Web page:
Hopefully I don't get a mod warning like Steely did, but I do have to ask if you have something against monks?

    Or do you just really want just four classes or something?

    As far as the classes not appearing and 'not been promised', well we kind of were. Beyond that, there would be a minor riot if classes got cut or didn't appear after they specifically said they would be included.

    Now, if they (WotC) are able to perform that perception shift and convince us that they should be part of something else then that is fine. You aren't doing it Marty.

    And, back to the quote, I can personally assure you I have never said monks should be the only unarmed (or even unarmored) combatant. Those are elements of monk, sure. But there are MANY more elements too. You may not like them, or think they are minutia, but clearly we don't think so.

    There are elements of monks that can (and I say should) be used by other classes. I absolutely agree here. I'm not sure WotC sees it that way, if only because no classes look that way so far. I'm not saying it should be that way, but it is so far. I'm going to try my hardest to see that CS dice not stay locked with fighters, want to join me? If we can get that CS thing unrestricted then I'm sure you'll convince a few more on the monks aren't unarmed issue.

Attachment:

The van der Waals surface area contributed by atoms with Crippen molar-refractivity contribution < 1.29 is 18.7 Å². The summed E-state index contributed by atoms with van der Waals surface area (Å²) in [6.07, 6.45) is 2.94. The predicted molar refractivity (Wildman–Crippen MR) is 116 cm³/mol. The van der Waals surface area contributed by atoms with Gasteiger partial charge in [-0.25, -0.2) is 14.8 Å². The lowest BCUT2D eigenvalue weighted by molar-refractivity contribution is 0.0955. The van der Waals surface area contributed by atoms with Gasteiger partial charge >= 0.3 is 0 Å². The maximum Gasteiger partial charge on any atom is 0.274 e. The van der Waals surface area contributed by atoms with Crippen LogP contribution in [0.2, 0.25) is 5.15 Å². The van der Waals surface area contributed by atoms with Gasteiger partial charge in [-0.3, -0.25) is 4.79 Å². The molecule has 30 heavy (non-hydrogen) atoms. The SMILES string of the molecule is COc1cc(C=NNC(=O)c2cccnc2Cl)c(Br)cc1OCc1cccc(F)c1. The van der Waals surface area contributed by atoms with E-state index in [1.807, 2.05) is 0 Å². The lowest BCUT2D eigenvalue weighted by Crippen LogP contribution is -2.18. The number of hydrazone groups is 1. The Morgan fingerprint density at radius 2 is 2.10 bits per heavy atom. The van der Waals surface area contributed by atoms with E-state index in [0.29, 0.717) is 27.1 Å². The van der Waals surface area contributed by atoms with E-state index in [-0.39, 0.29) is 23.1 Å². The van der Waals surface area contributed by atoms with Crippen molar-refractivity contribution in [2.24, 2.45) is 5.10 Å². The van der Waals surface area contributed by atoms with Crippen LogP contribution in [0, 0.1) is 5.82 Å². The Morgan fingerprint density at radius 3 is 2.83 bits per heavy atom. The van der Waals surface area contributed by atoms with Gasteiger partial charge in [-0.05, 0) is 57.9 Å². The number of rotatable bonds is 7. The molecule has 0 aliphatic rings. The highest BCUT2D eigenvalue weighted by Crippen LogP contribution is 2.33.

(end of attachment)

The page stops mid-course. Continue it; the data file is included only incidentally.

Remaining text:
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    Quote Originally Posted by Tovec View Post
    I gave how he was effective. And it wasn't effective at "being a barbarian" so I don't get where any of that comes from.

    In 3e, even a fighter is a poor barbarian.

    Besides that, a monk isn't a barbarian, nor is he trying to be?

    It is like comparing a rogue to a wizard and then saying "haha, see you are wrong Tovec, rogues aren't really a class, see!" Granted that comparison would be a little more extreme but the point remains.
    No, the point doesn't remain. Wizards can be a better version of almost any other class in the game, and those they can't Clerics and Druids can manage to be a better version of. That's not the point.

    The point is to compare two classes who are trying to do very similar things. There's actually four and a half classes who are trying to do the same thing in the 3.5 PHB - be a close range weapon-using damage dealer. Of them:

    The Barbarian - Clearly the highest damage, by far and away. Very tough and hard to kill.